Derek Trucks Band with Tony Furtado and the All-American Gypsies
January 31, 2003 | Gothic Theatre | Englewood, CO
historic Gothic Theatre hosted the Derek
Trucks Band in the midst of their ten-city tour of Colorado. The art-deco
craftsmanship adorning the interior of this venue was a fitting environment
for the musicianship it witnessed. Tony Furtado
and the American Gypsies opened the evening with abundant flair with tunes
ranging from bluegrass, blues and folk to flat-out, jaw-dropping jams. This
double-billed event, expected to continue through its current tour schedule,
meshes two bands that each showcase an amazing guitarist. At the end of the
night, the audience had been treated to such a diversity of musical styles that
it seemed more like four or five bands had taken the stage.
Furtado's Band, who now call Portland, Oregon home, played a fourteen song
set in which Tony employed four guitars (two acoustic) and one banjo during
his performance. Tony's current preference seems to be acoustic guitar, used
in almost half of their songs. Standouts included "Stagger Lee" -
"A pretty song about a mean guy," Mr. Furtado premised - "St.
John's Fire," and "Oh Berta, Berta." Kofi Burbridge from Derek
Truck's band joined at mid-set to play flute for two songs. Guitarist Gawain
Mathews provided ample pyrotechnics to balance Tony's acoustic instrumentation.
In the spirit of sharing, Gawain later joined DTB to assist with a couple of
their newer tunes. Overall, the mix of acoustic, rhythmic interplay was well
received by the near-capacity audience. Moments of brilliance did occur, such
as in their finale, but not as often as I would have hoped.
Derek Trucks Band is not quite a household
name, but give it time. Those who've experienced shows from his early prodigious
career are now being treated to an artist who has found his voice. Derek was
blessed with the opportunity to grow up within an extended family of musicians.
His membership with the Allman Brothers Band
since 1999 has clearly given him "big-time" exposure that he now is
channeling into his own band. The Gothic was sold-out before he took the stage.
While the ABB rich repertoire of music affords Derek ample range to explore
his craft, DTB's latest album, Joyful Noise is a testament to
more worldly influences from Pakistani Qawwali and Latin salsa to more familiar
jam genres of blues, soul, jazz and funk. DTB's thirteen-song set this evening
exemplified this spectrum of cultures.
only a brief break between bands, DTB's single set opened with "Preachin
Blues," a song that introduced many audience members to Mike Mattison,
the band's singer since May of last year. "Kam-ma-lay" followed and
the band built it as a salsa-tinged groove. Yonrico Scott's drum solo
transitioned into the bouncy blues of "Gonna Move." Yonrico's exaggerated
facial expressions alone are worth the price of admission. The band then moved
into "Sahib Teri" and its trance-like rhythms of Sufi tradition.
this tour, the band is starting to introduce newer songs. One of these, entitled
"Mike's Tune" indicates the contributions of their vocalist. These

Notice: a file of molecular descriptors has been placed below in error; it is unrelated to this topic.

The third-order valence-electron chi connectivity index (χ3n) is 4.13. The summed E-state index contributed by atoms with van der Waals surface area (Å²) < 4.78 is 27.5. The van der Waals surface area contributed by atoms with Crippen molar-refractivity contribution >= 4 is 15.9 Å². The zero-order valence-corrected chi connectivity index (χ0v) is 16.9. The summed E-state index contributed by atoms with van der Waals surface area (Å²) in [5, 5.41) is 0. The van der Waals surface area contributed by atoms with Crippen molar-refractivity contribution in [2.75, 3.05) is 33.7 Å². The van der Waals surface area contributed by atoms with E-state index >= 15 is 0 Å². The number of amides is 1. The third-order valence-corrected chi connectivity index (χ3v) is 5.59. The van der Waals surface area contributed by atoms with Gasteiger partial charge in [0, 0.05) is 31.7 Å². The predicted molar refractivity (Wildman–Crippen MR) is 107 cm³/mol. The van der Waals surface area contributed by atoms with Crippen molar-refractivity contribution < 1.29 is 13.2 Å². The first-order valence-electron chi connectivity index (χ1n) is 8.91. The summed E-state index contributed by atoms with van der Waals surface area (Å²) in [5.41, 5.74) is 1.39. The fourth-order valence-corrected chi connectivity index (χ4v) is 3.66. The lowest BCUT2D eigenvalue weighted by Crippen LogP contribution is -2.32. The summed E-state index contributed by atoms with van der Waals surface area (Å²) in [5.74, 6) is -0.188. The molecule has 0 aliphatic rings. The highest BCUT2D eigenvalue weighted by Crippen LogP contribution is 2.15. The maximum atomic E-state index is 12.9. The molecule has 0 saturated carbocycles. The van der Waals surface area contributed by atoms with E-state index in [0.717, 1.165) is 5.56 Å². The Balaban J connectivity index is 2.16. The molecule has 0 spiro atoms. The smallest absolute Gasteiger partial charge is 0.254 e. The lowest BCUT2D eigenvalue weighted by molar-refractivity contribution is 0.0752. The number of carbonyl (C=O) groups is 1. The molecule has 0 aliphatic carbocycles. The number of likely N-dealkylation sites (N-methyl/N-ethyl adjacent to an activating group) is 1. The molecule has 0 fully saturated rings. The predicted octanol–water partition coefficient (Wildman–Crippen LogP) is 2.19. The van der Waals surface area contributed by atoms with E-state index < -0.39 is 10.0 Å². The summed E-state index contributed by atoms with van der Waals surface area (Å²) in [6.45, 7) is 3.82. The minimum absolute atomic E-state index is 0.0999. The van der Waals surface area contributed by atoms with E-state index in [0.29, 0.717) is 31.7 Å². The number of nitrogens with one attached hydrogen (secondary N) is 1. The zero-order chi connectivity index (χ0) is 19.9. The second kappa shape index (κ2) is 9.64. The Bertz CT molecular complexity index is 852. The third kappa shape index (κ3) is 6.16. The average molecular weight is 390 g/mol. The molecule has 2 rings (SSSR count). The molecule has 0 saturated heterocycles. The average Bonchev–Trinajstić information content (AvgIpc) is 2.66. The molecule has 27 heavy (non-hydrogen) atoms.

jams were soulful with Derek playing slide guitar and partaking in dramatic
musical interplay with his bandmates. Yonrico's drum solo on Mike's Tune introduced
Gawain Mathews of Tony Furtado's band to join for a couple songs. After
Gawain's intense solo, Kofi Burbridge delivered a funky flute solo. I
noticed Derek make eye contact with Kofi towards the end of his performance
and Kofi started softening his play as a transition to Todd Smallie who
stepped into a tight bass solo that segued into a drum solo. After Yonrico "spoke"
his piece, Derek and Gawain brought us home with dueling guitars. This was a
jazz band in action.
15" followed and the sound-activated dancing Homer Simpson doll on Todd's
amp got a work-out from the groove. "Home in your Heart" and "Everything
is Everything" followed. Somebody put something in Todd's water because
he started grinning uncontrollably during his solo leading into "Going
Down Slow." Mike's emotional vocal contributions really shine on blues
numbers. His growling phrases such as "leavin on the next train, goin'
down slow," let you feel his blues. Derek's deep solo then mirrored this
sentiment. Mike has a reserved stage presence which is not a bad thing but it
will be interesting to see how his performance develops as he gains greater
comfort from experiences on this tour.
Todd switched to his 6-string bass for "Pedro" while Kofi and Derek
volleyed riffs at each other. Apparently Kofi won this match as Derek broke
a string. He had been playing his red Gibson guitar autographed by Walter "Wolfman"
Washington throughout the evening and he was handed his custom Washburn gold
guitar to finish the song with a powerful jam. "Joyful Noise" concluded
the set with its funky gospel style that got the house jumping. The lone encore,
"Afro Blue" sealed the deal. This band's ability to meld styles is
truly exceptional. The Derek Trucks Band is heading down the road, handing out
a little something different for everyone. As they continue to expand their
musical horizons, it should be an interesting ride.
Words: Haig Assadourian
Photos: Tony Stack
JamBase | Denver
Go See Live Music!